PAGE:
It is reported that in 1978, Dambudzo Marechera, heckled Robert Mugabe when he came to London to address Zimbabweans at the Africa Centre. He had already seen the troubles ahead as he could read through the deceptive characters that were on the brink of leading Zimbabwe. Most of those in power in Zimbabwe today were Marechera’s contemporaries. His award-winning book, The House of Hunger, had just been published. In this imaginary conversation, Tinashe Mushakavanhu finds out what kind of things Marechera would be saying about his country and its endless troubles. What would Dambudzo Marechera be saying is a speculative question that elicits many responses. But here are some of Marechera’s insights extracted from his own books or interviews he gave.*
TM: Where does the problem lie in Zimbabwe? Who is to blame for the crisis in Zimbabwe today?
DM: We in Zimbabwe know who the enemy is. The enemy is just not white, he is also black. The police force, the army in Zimbabwe are three-quarters black. They have always been. And for me…I believe that to see the Zimbabwe struggle as merely a black versus white struggle is stupid and naïve. And hence, in most of my work, there’s always a mistrust of politicians, no matter who they are.
TM: Zimbabwe has been constantly in the news as a kind of hell on earth. What is the actual state of affairs in Zimbabwe?
DM: The rich are getting more powerful and richer and the poor are getting poorer. Any writer worth his name cannot write about that, the publishers are afraid of Government attitude towards anything they publish which may not be considered patriotic.
TM: What is your opinion on the present leadership?
DM: This is a weird world of mechanical speeches; lullabying the povo with mobile horizon promises (what is Zimasset?). They are quick to mend legislation; so the world is what they make it for us who are passive, we who they shamelessly claim to have liberated from the white man. With that as their pretext, they weigh their grievous lot on us day in day out. All we hear are empty slogans.
TM: In the past three decades, the ballot has failed to effect political change. Is it better for Zimbabweans to resort to violence?
DM: I am against everything, against war and those against war, against whatever diminishes the individual’s blind impulse.
TM: What is your comment on the historical domination of Zanu (PF) in post-independence Zimbabwe?
DM: I am afraid of one-party states, especially where you have more slogans than content in terms of policy and its implementation. I have never lived under a one-party state, except under pre-independence Zimbabwe, Ian Smith’s Rhodesia, which was virtually a one-party state. And what I read about one-party states makes me, frankly, terrified.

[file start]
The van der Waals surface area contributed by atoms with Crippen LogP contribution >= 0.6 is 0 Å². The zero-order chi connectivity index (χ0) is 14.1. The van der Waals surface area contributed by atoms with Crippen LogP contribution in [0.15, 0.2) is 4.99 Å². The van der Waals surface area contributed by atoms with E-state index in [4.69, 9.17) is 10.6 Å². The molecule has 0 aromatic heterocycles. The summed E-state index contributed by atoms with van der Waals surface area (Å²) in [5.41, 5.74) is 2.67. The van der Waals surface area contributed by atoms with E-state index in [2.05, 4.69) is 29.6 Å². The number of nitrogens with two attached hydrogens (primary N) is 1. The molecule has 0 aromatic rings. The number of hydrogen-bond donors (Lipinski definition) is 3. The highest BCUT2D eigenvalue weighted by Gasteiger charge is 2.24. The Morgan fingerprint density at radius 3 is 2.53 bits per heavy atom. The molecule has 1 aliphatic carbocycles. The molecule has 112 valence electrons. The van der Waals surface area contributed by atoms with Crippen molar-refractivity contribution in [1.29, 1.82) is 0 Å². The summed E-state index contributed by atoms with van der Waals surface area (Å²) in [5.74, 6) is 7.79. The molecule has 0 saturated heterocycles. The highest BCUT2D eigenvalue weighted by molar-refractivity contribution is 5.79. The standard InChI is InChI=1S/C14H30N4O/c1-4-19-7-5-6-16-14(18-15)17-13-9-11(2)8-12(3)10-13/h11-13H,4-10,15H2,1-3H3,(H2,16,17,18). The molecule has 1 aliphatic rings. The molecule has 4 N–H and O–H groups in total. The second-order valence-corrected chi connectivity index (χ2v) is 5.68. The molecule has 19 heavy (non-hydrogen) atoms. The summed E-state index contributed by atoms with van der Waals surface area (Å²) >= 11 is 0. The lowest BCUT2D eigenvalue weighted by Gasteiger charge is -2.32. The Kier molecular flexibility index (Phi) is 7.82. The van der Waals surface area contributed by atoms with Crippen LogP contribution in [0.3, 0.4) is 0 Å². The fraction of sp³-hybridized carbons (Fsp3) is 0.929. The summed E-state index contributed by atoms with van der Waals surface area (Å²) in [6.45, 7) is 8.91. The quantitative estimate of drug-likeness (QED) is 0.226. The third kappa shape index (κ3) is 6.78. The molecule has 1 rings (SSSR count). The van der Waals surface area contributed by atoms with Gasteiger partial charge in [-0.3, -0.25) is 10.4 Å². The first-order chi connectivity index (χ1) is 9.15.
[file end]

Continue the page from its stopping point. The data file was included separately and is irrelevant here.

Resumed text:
TM: After 36 years of misrule and dazzling corruption, do you think independence is a reality for the majority, or just an illusion?
DM: I think some things have been improved. But basically our revolution has only changed life for the new black middle class, those who got university degrees overseas during the struggle. For them, independence is a reality; it has changed their income, their housing conditions and so on and so on. But for the working classes and the peasants, it’s still the same hard work, low pay, rough conditions of living. In other words, I don’t think independence so far has really made any significant change as far as the working class are concerned; especially for those who committed themselves to become fighters. They joined ZANLA or ZIPRA before they’d finished their education. Most of them are now unemployed and live in the streets. This is what I wrote about in Mindblast.
TM: Indeed, Mindblast gives a blistering account of the early years of independence. Why do you think Zimbabwe downplayed your significance as a writer?
DM: In some ways there is a certain disconnection between my profession as a writer and the needs of Zimbabwe as a developing country. A developing country doesn’t really need a writer like me. It needs teachers, it needs development officers, it needs people who will help to build a better future for the working class and the peasants. I had come back armed with a profession which is irrelevant to development.
TM: It seems contemporary Zimbabwean writers are uncertain about their stand today. Was it easier for your lot before 1980?